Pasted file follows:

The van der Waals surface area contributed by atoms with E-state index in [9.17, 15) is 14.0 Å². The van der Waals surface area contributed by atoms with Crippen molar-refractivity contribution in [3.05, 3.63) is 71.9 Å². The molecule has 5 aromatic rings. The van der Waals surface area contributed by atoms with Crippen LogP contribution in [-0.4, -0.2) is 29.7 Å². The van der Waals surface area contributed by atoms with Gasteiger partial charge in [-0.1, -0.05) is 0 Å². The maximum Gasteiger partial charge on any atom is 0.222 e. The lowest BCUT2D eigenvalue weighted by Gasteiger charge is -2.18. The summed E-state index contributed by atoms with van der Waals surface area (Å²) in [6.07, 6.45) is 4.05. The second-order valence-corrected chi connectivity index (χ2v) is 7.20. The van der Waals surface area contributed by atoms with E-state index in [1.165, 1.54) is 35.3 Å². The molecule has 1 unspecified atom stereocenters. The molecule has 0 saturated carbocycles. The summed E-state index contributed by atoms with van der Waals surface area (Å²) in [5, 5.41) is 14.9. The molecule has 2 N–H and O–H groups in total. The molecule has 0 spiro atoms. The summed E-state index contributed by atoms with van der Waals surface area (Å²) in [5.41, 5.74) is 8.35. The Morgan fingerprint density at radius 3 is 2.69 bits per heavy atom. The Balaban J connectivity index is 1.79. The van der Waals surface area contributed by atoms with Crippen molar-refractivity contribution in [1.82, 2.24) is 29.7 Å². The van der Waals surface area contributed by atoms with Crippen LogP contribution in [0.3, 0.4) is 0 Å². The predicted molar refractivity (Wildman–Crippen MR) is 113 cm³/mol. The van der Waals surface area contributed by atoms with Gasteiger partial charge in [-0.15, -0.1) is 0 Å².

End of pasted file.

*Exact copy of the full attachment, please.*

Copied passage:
The van der Waals surface area contributed by atoms with E-state index in [9.17, 15) is 14.0 Å². The van der Waals surface area contributed by atoms with Crippen molar-refractivity contribution in [3.05, 3.63) is 71.9 Å². The molecule has 5 aromatic rings. The van der Waals surface area contributed by atoms with Crippen LogP contribution in [-0.4, -0.2) is 29.7 Å². The van der Waals surface area contributed by atoms with Gasteiger partial charge in [-0.1, -0.05) is 0 Å². The maximum Gasteiger partial charge on any atom is 0.222 e. The lowest BCUT2D eigenvalue weighted by Gasteiger charge is -2.18. The summed E-state index contributed by atoms with van der Waals surface area (Å²) in [6.07, 6.45) is 4.05. The second-order valence-corrected chi connectivity index (χ2v) is 7.20. The van der Waals surface area contributed by atoms with E-state index in [1.165, 1.54) is 35.3 Å². The molecule has 1 unspecified atom stereocenters. The molecule has 0 saturated carbocycles. The summed E-state index contributed by atoms with van der Waals surface area (Å²) in [5, 5.41) is 14.9. The molecule has 2 N–H and O–H groups in total. The molecule has 0 spiro atoms. The summed E-state index contributed by atoms with van der Waals surface area (Å²) in [5.41, 5.74) is 8.35. The Morgan fingerprint density at radius 3 is 2.69 bits per heavy atom. The Balaban J connectivity index is 1.79. The van der Waals surface area contributed by atoms with Crippen molar-refractivity contribution in [1.82, 2.24) is 29.7 Å². The van der Waals surface area contributed by atoms with Crippen LogP contribution in [0.3, 0.4) is 0 Å². The predicted molar refractivity (Wildman–Crippen MR) is 113 cm³/mol. The van der Waals surface area contributed by atoms with Gasteiger partial charge in [-0.15, -0.1) is 0 Å².